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Artificial Intelligence in Schools: Getting up to Speed on the Latest in Smart Education

There is no doubt that Artificial Intelligence (AI) is a provocative subject, and one that is guaranteed to start a conversation. Most people have some kind of view about what AI is, at it should – and should not – be able to do, and whether it is a danger to humans. Some of this is intelligently thought out while some is misguided and based on fear. However, most people agree that AI is a subject for concern if it is levelled at the education of children, and takes an active part in their learning.

But AI is a powerful tool and it has the potential to focus young minds and accelerate learning in many different fields. So, the question becomes one of how can AI help children’s learning, rather than is it likely to damage it. This powerful tool undoubtedly has a place in education for children and adults alike, but should there be controls in place? Interestingly, the UK Government has very specific views about AI in education. Let’s have a look at that.

AI in Education: The Government’s View.

The Government’s Education Hub recently put out a discussion paper regarding their notion of how AI should impact education, and it has some far-reaching views. Working together with educators and teaching policy-makers, the Education Hub has designed an approach to the question of AI, and it makes interesting reading. For a start, the team have set out a series of steps that will help not only integrate AI in education, but also instil some order to its advance. These steps include:

  • Looking at the Evidence on AI.
    As we have already mentioned, AI is subject to a fair amount of hearsay by uninformed commentators, and that can be damaging. The Team decided that facts were important and sought to establish what impact AI is already having and what its potentials are. This meant gaining evidence from current users and establishing the extent to which AI is currently used. The Team found that AI systems were being used quite extensively to carry out administrative tasks rather than promoting actual learning, and this was leaving educators more time to actually teach.
  • Fund specific instances.
    The Government invested nearly £2 million at the Oak National Academy to help develop a range of AI tools to help teachers make the most of their lessons. Using this funding, Oak National Academy started to develop a full suite of
    tools for smoothing the learning process. Using AI, teachers are now starting to develop specific lesson-planning software as well as smart tools for the creation of learning tools such as quiz generators.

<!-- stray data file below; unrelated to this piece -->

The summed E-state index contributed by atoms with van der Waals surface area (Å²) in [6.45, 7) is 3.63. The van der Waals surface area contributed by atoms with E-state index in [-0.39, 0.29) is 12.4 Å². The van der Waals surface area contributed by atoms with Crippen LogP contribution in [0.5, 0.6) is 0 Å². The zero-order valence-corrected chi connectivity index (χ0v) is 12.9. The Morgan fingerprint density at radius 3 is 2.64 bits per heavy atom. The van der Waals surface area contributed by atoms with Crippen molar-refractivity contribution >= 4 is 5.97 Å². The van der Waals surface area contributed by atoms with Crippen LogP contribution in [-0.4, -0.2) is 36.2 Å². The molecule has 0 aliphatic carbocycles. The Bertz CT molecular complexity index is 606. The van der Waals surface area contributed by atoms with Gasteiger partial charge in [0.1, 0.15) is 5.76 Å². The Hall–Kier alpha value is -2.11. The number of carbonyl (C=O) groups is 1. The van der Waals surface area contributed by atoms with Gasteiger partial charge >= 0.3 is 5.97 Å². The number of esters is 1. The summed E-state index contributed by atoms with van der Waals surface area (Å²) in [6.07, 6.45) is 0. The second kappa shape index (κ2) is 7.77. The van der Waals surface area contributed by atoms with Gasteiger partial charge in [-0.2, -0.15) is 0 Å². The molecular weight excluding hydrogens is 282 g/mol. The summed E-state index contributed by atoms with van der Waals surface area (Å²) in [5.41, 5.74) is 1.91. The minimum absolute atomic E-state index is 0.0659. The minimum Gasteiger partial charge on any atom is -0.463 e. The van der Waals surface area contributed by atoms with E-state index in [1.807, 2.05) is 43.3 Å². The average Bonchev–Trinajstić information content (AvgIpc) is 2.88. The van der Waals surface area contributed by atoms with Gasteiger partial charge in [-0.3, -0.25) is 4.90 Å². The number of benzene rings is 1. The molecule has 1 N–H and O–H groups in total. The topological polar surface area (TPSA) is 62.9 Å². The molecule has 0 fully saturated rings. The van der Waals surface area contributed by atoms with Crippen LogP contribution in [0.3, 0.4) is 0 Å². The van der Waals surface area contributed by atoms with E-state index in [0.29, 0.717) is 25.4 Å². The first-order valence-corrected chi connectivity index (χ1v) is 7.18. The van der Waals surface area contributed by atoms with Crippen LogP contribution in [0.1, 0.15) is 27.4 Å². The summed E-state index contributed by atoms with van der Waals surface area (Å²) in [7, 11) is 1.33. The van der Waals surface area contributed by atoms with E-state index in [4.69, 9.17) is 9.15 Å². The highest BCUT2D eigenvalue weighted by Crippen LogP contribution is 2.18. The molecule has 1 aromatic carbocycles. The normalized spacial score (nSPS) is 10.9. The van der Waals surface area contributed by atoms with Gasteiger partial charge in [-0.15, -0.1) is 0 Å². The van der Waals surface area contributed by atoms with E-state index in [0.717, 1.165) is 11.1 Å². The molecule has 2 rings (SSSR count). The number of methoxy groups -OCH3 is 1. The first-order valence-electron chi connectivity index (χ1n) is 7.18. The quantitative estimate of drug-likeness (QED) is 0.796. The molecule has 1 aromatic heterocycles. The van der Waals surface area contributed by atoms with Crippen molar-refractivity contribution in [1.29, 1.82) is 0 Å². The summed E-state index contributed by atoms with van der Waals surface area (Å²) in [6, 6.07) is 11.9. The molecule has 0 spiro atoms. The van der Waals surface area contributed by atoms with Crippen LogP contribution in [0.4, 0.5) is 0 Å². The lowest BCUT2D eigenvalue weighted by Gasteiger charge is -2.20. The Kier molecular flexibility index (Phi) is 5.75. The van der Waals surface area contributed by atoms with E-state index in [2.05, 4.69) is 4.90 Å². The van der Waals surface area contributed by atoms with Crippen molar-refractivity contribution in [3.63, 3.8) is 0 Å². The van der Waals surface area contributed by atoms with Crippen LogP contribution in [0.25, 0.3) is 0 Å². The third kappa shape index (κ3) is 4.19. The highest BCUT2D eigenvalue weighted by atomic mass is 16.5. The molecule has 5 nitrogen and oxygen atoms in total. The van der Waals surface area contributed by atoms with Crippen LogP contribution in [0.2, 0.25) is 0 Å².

• Investigate how AI can release teachers.
    The Government recently chaired a two-day “hackathon” designed to investigate how AI could increasingly take over on a range of administrative tasks, freeing teachers up to actually teach. Getting AI to take the burden of admin from teachers is seen as being key to increasing contact time with students, and positively impacting the quality of teaching.

While the results of much of this investigation and work won’t be collated for some time, the initial results appear promising, and this is encouraging the Government to increase the use of AI in educational environments.

Are Robo-Teachers on the Way?

Probably not. The Government is very cautious about allowing non-human teaching in a classroom environment and it seems unlikely that humans will be replaced at the front of the class for decades – if at all. The Education Hub is very keen to point out that while AI is good and has a great number of advantages, it would not be an acceptable substitute for a human teacher. There is much discussion around how intelligent systems such as this could be used to dissuade cheating amongst pupils, and would be able to spot plagiarism in an instant, but for the foreseeable future, it is going to be humans at the front of the class.

On a more international level, the United Nations Educational, Scientific, and Cultural Organisation (UNESCO) has stated that they are committed to helping member states boost their educational abilities by using AI. Once again, the organisation disagrees with the use of AI in the forefront of the class, and sees it as a powerful administrative tool rather than an educator.

We at Unity Developers are watching these proceedings closely. We are convinced that AI is a power for good and the fear that some people plainly feel should be allayed by evidence and positive use. Make no mistake; AI is here to stay, so we should make the very best that we can of this powerful tool.